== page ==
What Should a Disciple Look Like?

What Does a Disciple of Jesus Look Like? A great question. We often attempt to develop new believers into what we think is a good disciple, but at the end of the day, our product looks more like the chief opponents of Jesus rather than his disciples. [ for example, see here ]

It is so important to see the end from the beginning, so we know what we desire in a follower of Jesus. Then we can take positive steps to see that vision come to fruition. Let me suggest these characteristics that should be developed into a disciple…

DDecided Faith – He or She Has Unwavering Assurance of Salvation in Jesus Christ Alone (1 John 5:13, John 1:12-13, 1 John 5:11-12, Ephesians 4:14, Romans 8:16, 1 Corinthians 2:14)

IInward Growth – He or She is Developing Devotional Practices for Spiritual Growth (Mark 1:35, Genesis 19:27, Exodus 34:2-3, Psalm 5:3, 1 Corinthians 1:9, 1 Timothy 4:13, Acts 17:11, Proverbs 2:1-5, Psalm 1:1-6, Joshua 1:8)

SSeparated from Sin – He or She has Embraced the Practice of Repentance and a Life of Sanctification (1 John 1:5-2:2, James 1:22, 2 Timothy 2:19-22, Romans 6:12-14, 1 John 2:15-16, Romans 12:1-2, Colossians 3:9-10, 1 Peter 1:14-16, Ephesians 6:10-20, Romans 13:14, Mark 14:38, 1 John 1:9)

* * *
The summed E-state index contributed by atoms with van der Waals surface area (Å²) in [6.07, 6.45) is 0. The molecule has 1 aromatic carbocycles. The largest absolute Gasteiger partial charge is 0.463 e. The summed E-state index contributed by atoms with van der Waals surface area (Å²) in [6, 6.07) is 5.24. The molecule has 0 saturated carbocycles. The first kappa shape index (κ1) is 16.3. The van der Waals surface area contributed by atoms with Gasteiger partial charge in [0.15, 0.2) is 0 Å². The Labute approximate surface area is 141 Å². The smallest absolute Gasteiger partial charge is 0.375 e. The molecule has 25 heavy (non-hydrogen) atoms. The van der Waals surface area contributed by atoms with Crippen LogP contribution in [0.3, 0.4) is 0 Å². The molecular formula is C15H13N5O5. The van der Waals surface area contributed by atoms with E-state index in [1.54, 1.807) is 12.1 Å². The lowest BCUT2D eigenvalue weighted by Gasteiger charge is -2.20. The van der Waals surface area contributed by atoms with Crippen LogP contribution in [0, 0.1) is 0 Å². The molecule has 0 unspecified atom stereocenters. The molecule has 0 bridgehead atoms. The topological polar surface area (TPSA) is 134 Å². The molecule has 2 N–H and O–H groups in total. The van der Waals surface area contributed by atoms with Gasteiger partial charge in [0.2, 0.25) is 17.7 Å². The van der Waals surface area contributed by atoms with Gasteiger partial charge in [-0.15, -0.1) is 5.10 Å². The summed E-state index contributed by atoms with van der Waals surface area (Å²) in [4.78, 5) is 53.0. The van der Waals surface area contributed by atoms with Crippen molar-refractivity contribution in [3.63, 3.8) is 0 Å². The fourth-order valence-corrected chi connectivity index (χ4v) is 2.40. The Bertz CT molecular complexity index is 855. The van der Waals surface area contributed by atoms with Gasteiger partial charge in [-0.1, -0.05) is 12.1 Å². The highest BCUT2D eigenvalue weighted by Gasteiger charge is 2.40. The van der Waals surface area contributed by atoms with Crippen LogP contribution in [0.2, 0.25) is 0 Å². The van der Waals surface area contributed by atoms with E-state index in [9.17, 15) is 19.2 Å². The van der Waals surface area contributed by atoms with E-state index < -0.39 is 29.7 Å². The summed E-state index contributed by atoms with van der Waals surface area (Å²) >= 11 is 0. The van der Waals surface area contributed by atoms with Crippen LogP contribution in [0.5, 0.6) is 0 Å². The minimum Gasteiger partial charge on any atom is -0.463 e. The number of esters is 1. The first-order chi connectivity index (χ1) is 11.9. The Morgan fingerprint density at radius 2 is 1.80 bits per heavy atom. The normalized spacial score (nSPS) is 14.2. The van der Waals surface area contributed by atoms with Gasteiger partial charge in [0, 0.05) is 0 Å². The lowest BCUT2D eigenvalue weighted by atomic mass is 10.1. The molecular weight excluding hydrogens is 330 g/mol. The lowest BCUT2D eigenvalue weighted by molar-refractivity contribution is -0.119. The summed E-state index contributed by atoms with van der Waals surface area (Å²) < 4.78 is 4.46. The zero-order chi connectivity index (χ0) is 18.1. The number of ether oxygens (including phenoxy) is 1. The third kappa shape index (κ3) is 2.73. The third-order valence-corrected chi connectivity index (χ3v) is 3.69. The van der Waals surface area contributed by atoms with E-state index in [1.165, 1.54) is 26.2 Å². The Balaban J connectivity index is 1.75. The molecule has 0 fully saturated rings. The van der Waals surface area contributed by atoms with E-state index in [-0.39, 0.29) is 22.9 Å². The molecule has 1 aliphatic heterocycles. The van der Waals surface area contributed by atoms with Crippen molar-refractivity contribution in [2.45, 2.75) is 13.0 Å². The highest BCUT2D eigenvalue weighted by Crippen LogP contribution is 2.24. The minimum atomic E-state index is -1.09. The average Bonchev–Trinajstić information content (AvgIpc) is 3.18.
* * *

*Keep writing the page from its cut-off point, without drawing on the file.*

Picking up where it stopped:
CCommitted to Community – He or She is Small Group Focused and Does not Neglect the Gathering of Saints (Acts 2:42, Acts 17:11, 1 John 1:3, 7, Hebrews 10:24-25, Psalm 122:1, John 15:12, Romans 12:10, Romans 14:9, 15:7, 14, 1 Corinthians 12:25, Galatians 5:13, 6:2, Ephesians 4:2, 25, 29, 32, 5:21, Colossians 3:13, 16, 1 Thessalonians 4:18, 5:11, 13, James 5:16, 1 Peter 4:9-10, 1 Peter 5:5)

IInvesting in Eternity – Uses Their Time, Talent, and Treasure for Things That Will Last (Ephesians 5:15-17, Psalm 90:10, 12, Ecclesiastes 3:1, James 4:14, Romans 13:11, Romans 12:4-8, Ephesians 4:11-13, Proverbs 3:9-10, 2 Corinthians 9:6-8, Luke 6:38, Proverbs 3:27, Galatians 6:6, Malachi 3:10, Proverbs 11:24-25, 2 Corinthians 8:9)